Last season, it was Liverpool in pursuit of a quadruple of trophies. This year, it is a Manchester United team rejuvenated by manager Erik ten Hag that has a chance to win four titles
Manchester United's Argentinian midfielder Alejandro Garnacho celebrates after scoring his team second goal.Pic/AFP
One of English soccer's biggest rivalries resumes at Anfield on Sunday with the tables turned.
Last season, it was Liverpool in pursuit of a quadruple of trophies. This year, it is a Manchester United team rejuvenated by manager Erik ten Hag that has a chance to win four titles.
If United can navigate its way around arguably its most difficult remaining test in the Premier League, a serious title challenge could be possible.
Having already played leading pair Arsenal and Manchester City home and away this season, a trip to Anfield represents the last major test of United's credentials, even after Liverpool's recent struggles for consistency.
A Liverpool team that has already beaten City and Italian league leader Napoli at home this season could threaten Ten Hag's ambitions. The Merseyside club would relish the opportunity to derail United's momentum as well as boost their own push for a Champions League qualifying spot.
As impressive as United's transformation has been under its Dutch manager, the team has yet to secure a win against one of its major rivals away from Old Trafford. That makes the visit to Anfield potentially even more instructive regarding the 20-time league champions' progress.
The 2-2 draw at Barcelona in the Europa League playoffs last month was evidence of the growing confidence and courage of a team that has been unable to keep pace with City and Liverpool in recent years. And while United went on to win the second leg 2-1 and advance to the round of 16, it is still waiting for that significant victory at the home of a leading club this season.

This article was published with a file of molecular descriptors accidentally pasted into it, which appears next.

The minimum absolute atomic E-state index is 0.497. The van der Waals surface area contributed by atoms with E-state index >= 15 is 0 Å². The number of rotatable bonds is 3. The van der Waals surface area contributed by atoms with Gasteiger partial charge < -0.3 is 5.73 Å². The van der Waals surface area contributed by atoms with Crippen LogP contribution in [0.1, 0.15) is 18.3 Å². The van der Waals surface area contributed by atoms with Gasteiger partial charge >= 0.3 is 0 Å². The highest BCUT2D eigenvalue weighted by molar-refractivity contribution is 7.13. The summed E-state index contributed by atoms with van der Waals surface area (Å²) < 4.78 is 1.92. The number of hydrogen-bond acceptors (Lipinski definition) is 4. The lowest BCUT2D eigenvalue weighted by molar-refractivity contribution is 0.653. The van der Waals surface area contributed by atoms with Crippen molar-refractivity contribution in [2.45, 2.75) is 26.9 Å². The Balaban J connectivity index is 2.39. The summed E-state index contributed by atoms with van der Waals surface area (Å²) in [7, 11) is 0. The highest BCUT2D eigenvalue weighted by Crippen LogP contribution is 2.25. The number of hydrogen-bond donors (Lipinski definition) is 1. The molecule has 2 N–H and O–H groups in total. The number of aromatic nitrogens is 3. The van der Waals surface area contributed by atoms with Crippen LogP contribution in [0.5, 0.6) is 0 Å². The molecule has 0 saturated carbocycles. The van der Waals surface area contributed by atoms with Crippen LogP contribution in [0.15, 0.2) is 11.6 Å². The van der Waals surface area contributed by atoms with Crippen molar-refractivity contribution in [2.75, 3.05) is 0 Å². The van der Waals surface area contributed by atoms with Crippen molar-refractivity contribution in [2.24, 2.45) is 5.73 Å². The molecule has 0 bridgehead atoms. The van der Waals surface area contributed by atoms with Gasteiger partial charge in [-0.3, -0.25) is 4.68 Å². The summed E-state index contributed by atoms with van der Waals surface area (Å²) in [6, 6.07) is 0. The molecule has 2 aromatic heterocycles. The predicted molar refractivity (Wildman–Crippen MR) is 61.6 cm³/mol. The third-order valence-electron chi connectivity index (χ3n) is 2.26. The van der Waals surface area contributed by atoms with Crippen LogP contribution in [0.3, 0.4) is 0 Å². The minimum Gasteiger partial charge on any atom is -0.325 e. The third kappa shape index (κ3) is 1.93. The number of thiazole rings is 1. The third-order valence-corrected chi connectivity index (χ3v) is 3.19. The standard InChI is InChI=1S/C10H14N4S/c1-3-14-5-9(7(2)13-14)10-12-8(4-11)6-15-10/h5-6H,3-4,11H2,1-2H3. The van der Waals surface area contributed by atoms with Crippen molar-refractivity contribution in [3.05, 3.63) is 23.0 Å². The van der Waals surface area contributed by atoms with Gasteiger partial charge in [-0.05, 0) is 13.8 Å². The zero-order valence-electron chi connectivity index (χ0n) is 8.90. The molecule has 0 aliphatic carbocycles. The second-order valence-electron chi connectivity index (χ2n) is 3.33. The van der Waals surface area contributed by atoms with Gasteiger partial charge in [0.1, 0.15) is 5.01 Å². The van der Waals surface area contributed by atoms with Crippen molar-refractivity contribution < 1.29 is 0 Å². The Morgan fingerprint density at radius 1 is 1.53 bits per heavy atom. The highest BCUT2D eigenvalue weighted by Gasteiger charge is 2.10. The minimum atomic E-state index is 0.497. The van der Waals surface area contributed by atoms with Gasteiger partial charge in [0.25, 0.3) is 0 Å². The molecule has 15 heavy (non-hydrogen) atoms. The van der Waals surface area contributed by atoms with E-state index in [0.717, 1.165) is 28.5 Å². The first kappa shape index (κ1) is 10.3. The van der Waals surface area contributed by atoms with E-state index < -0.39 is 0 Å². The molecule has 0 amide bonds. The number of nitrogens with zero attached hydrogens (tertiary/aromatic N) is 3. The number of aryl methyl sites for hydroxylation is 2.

Ten Hag was humbled in his first Manchester derby in October when losing to City 6-3. At Arsenal in January, United missed the chance to put real pressure on the leaders with a 3-2 loss, curtesy of Eddie Nketiah's winner in stoppage time. It took an injury-time goal from Casemiro to salvage a 1-1 draw at Chelsea earlier in the season.
United's all-around improvement, however, has been undeniable, with Wednesday's come-from-behind 3-1 win over West Ham in the FA Cup the latest example of the team's resilience.
"We showed we have the character to deal with difficult situations. The team can keep going with energy," Ten Hag said.
"They believe they can win games and once again they did it and I'm happy with that process. This team does not show panic and can change the dynamic of the game."
Those qualities will be put to the test by a Liverpool team that has dominated this matchup in recent years, winning 5-0 and 4-0 last season.
United's 2-1 win in August was the first time it had beaten Liverpool in the league since 2018.
If United can pick up three points, however, the season's run-in will look relatively smooth, while Arsenal and City still have to play each other again and both face Liverpool as well.
Arsenal's 4-0 rout of Everton on Wednesday opened up an 11-point gap on third-place United, who have a game in hand.
The only other standout away games for United are at Newcastle and Tottenham, though neither compares to the tension that accompanies a trip to Anfield.
Liverpool manager Jurgen Klopp has his own ambitions beyond disrupting the title contenders, despite a season of struggle. The 2-0 win over Wolverhampton on Wednesday moved Liverpool within six points of fourth-place Tottenham.
There have been signs of the 2020 champions rediscovering their form in recent weeks with morale-boosting wins against Everton and Newcastle. The latest, against Wolverhampton, provided hope that Klopp can still salvage the season by at least qualifying for the Champions League.
The German coach described it as the "best possible way" to prepare for United.
"I think Man United is the team in form in the moment, maybe together with Arsenal and City are doing well, Klopp said, adding that the home crowd could be a factor.
"I thought Anfield proved a point tonight again. It was super, super-enjoyable. It felt like a proper unit. We were all together I loved that. That's what we need again on Sunday."
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